Housing–the next big step

It turns out that finding housing for a young adult child isn’t just one problemclip-art-neighborhood. It’s really two HUGE problems. At least that’s what Bryan Keshan, CEO of Reena, has helped me understand.

As a parent, I want to find housing that is suitable, safe and affordable–problem one. And we need housing that offers appropriate levels of support–the more thorny and more expensive problem.

Problem one: The house

Waiting lists for subsidized housing are decades long. Some of us have been talking about buying a house, condo or other building. But there are so many issues: affordability, co-ownership, maintenance, landlord/tenant issues….And as one wise parent said, “Why are you trying to set your child up for the rest of her life? She might want to move. More than once.” Renting is starting to look appealing.

Problem two: The services

Maddie is growing and learning all the time. It’s highly likely that she will be able to live quite independently one day, as several of her friends already do (like Alex!). But just to get started, she will need help. Trouble is, the services available are quite limited–to a few hours a week.

The idea: Pooling our Resources

So we came up with an idea: a group of families could rent shared accommodation and pool government-funded and family resources. If the group was willing, we could make the house accessible to young people with different financial means by balancing individual contributions between market rent and ODSP allocated amounts. Each family would commit to offer a regularly scheduled activity or service to the entire group (e.g. communal meal, shopping trip, recreational activity) according to their skills and talents. Because the group would rent a private sector residence, the landlord would be responsible for overall maintenance.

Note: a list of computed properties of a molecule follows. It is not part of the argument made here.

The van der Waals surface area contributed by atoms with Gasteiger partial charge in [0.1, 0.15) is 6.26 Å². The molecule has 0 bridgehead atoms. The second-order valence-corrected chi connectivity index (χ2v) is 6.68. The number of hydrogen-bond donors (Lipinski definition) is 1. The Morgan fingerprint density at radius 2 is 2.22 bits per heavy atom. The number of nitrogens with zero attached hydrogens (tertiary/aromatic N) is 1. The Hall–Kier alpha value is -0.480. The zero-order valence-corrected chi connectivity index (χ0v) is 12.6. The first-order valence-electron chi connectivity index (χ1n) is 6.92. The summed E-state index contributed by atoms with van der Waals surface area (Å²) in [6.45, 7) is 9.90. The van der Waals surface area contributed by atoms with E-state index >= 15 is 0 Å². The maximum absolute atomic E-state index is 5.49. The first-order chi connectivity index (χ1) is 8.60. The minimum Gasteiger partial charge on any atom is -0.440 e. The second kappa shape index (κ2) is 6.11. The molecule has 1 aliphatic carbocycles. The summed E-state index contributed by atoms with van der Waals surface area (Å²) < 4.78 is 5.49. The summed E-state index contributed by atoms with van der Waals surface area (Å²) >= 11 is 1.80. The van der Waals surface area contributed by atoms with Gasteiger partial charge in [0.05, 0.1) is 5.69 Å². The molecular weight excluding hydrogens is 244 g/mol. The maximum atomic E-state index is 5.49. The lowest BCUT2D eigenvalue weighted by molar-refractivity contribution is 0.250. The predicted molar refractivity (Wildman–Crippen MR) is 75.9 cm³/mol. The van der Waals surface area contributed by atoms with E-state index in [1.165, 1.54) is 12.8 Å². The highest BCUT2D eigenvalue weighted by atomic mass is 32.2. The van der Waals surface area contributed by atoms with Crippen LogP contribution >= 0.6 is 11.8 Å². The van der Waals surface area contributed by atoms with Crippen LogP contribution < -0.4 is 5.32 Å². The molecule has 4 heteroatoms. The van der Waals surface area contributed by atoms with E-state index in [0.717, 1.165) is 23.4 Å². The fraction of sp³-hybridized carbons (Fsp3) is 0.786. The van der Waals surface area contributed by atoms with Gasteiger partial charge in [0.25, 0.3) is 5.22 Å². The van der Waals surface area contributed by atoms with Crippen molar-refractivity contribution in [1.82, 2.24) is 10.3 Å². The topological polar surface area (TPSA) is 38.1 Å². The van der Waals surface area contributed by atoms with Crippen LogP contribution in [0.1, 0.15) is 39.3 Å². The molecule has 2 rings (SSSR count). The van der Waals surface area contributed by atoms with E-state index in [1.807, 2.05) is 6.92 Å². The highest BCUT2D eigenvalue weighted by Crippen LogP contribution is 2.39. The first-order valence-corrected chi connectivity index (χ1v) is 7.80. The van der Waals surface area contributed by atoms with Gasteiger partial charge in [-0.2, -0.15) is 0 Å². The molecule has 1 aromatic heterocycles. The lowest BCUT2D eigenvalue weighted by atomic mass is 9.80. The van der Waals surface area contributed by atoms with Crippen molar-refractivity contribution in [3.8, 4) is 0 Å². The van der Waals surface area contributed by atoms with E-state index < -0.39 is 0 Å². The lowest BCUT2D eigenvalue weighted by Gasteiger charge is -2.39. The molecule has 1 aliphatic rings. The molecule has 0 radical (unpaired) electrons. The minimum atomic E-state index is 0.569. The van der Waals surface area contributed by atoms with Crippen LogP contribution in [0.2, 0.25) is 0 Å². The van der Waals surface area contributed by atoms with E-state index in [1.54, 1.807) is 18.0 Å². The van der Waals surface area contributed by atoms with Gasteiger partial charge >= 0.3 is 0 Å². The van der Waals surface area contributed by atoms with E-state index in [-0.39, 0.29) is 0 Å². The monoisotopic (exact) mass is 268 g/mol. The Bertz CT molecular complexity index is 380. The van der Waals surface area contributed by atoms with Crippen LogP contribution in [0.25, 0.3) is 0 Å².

Using existing community services, the young people could develop the skills they need to live as supportive roommates and share the funded support hours they are each entitled to have from Passport or from agencies like Community Living or Lights. We would help our kids develop the daily living skills they need, using the excellent STEPS To Independence course developed by Community Living.

Now all we need is courage!

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Province to close sheltered workshops

Maddie Lemon and AllspiceI couldn’t decide whether to weep with rage or despair over the Toronto Star’s recent series on sheltered workshops. This week, the headlines crowed that “the Star gets action” because Minister of Community and Social Services Helena Jaczek promised that she would close sheltered workshops permanently. This week, Ministry official Barbara Simmons said that change will unfold “one individual at a time,” as workshops are gradually replaced by agencies that find jobs, volunteer work and other activities in the community. “No one will be left without services, she promised.”

The Star cited examples of US jurisdictions like Vermont which closed workshops some time ago. The results? The Institute for Community Inclusion (UCEDD) found that in 2012, 25% of people with cognitive disabilities in Vermont were employed for an average of 16 hours per week. (Non-disabled people work 38 hours.)